More than 30 years after lifting Martial Law in 1987, Taiwan has emerged as an established constitutional democracy in the Asia-Pacific region. Yet, the grievances caused in the country’s authoritarian past still lingers in the present as the government and society try to find transitional justice for those who have suffered under that dark period of the island’s history. Transitional justice—which links the past to the present—remains unsettled and has contributed to a divided society. These issues are presenting new challenges to the further development of Taiwan’s constitutional democracy. To address how the development of transitional justice shapes constitutionalism and democracy in Taiwan, this panel will attempt to discuss what transitional justice measures have been undertaken; why some transitional justice measures have failed and their impact on human rights and democracy in Taiwan; and what are the obstacles and opportunity for transitional justice as Taiwan moves toward democratic consolidation. The Global Taiwan Institute is pleased to present the research findings of its Civil Society and Democracy Visiting Fellow Dr. Yi-Li Lee, with eminent scholar Dr. Richard Bush of the Brookings Institution serving as the discussant. Dr. Lee’s presentation will be followed by comments from Ms. Yi-chen Lo of Harvard Law School who will share some Taiwan youth perspectives on transitional justice.
Doors will open at 11:30. A light lunch will be served, and the event will begin at 12:00. Kindly RSVP by April 23. Please, direct questions or concerns to Program Associate Marzia Borsoi-Kelly at mborsoikelly@globaltaiwan.
**Media: Please contact Ms. Borsoi-Kelly at mborsoikelly@globaltaiwan.
Yi-Li Lee is the Civil Society and Democracy Fellow at GTI, a position partially supported by the Taiwan Foundation for Democracy. Dr. Lee obtained her Ph. D. from College of Law of National Taiwan University in August 2014. After graduating, she worked as a post-doctoral fellow at National Taiwan University, College of Law, for two years. In 2016, she was awarded the Fulbright Postdoctoral Scholar Award and Postdoctoral Research Abroad Program Scholarship from Taiwan’s Ministry of Science and Technology. With the support of these scholarships, she independently conducted a one-year research program on the judicial strategy to transitional justice and the corresponding contexts in East Asia at Harvard Law School Human Rights Program and East Asian Legal Studies. Her scholarship mainly focuses on the intersections between the fields of transitional justice, comparative constitutional law, international humanitarian law, international human rights law and international criminal law.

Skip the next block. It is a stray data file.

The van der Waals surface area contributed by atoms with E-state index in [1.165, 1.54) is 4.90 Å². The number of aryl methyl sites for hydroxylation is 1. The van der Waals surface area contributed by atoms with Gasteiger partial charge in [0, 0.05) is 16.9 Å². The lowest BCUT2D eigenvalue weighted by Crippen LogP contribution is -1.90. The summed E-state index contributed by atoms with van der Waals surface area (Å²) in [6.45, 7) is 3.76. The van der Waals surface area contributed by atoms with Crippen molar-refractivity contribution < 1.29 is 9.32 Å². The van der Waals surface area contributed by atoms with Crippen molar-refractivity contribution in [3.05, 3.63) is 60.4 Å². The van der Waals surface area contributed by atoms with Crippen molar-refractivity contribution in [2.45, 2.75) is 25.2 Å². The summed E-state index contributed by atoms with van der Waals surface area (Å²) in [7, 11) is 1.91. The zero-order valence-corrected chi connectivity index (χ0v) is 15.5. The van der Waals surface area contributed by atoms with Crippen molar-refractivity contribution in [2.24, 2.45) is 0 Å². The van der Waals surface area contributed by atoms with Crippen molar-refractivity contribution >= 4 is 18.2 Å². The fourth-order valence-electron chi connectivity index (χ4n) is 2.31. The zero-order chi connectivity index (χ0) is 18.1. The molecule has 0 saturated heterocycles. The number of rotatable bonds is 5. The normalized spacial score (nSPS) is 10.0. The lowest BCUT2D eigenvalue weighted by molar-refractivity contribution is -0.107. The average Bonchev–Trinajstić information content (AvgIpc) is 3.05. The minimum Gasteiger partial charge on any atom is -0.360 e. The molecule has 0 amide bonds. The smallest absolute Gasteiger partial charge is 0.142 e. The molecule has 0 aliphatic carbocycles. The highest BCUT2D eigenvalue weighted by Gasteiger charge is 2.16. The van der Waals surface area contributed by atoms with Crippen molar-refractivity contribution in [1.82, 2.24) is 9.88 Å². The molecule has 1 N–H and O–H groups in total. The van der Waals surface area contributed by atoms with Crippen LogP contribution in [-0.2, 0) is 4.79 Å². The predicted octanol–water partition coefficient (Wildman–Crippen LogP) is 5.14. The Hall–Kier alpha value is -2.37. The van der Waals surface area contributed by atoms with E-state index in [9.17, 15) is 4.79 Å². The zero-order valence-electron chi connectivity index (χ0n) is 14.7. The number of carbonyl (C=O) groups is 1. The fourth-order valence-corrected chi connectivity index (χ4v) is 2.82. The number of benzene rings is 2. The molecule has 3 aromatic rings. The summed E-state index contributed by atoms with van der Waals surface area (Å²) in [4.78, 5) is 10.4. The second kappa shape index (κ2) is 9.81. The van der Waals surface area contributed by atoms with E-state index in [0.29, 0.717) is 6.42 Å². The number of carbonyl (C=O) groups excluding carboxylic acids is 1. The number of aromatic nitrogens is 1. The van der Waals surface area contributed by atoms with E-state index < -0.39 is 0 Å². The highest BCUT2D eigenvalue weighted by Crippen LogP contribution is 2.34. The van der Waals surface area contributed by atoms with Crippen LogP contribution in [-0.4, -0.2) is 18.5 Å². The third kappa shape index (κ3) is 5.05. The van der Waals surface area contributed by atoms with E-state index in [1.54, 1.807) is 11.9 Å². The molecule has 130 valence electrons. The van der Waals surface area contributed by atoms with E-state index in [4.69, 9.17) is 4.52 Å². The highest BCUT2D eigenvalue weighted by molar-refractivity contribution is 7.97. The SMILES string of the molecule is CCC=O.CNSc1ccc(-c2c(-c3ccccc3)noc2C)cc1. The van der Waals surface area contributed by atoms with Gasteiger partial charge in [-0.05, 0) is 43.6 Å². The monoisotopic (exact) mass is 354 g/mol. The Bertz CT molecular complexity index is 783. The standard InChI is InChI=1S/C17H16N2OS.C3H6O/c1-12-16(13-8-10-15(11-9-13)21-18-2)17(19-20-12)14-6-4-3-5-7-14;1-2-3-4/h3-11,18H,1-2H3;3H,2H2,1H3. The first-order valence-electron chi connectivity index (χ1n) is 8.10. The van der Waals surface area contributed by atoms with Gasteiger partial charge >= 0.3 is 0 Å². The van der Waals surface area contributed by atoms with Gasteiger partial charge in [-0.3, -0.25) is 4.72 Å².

Richard Bush is a senior fellow at the Brookings Institution, holds the Michael H. Armacost Chair and Chen-Fu and Cecilia Yen Koo Chair in Taiwan Studies, and is co-director, with Mireya Solís, of its Center for East Asia Policy Studies (CEAP). Dr. Bush served almost five years as the chairman and managing director of the American Institute in Taiwan, the mechanism through which the United States government conducts substantive relations with Taiwan in the absence of diplomatic relations. Before serving as head of AIT, he was a national intelligence officer for East Asia and a member of the National Intelligence Council (NIC) and also as a staff consultant on the House Foreign Affairs Committee’s Subcommittee on Asian and Pacific Affairs, among other posts.
Yi-chen Lo is an S.J.D candidate at the Harvard Law School where she is studying Comparative Constitutional Law, Jurisprudence and Comparative Law. Prior to this, Ms. Lo attended the National Taiwan University. A recipient of the Taiwan TUSA Doctoral Studies Funding, and the Taiwan-Germany Exchange Student Scholarship, Ms. Lo was also a Harvard Local Representative of the North American Taiwan Studies Association, and she was the president of the Harvard GSAS Taiwan Student Association. In 2017, Ms. Lo was a presenter at the 11th Symposium on Constitutional Interpretation at the Academia Sinica, Taiwan.
The Civil Society and Democracy series will continue throughout the year and focus on various topics relating to Taiwan’s democracy and human rights. The Taiwan Foundation for Democracy is a non-profit, non-partisan organization and is the first national democracy assistance foundation to be established in Asia, and is devoted to strengthening democracy and human rights in Taiwan and abroad.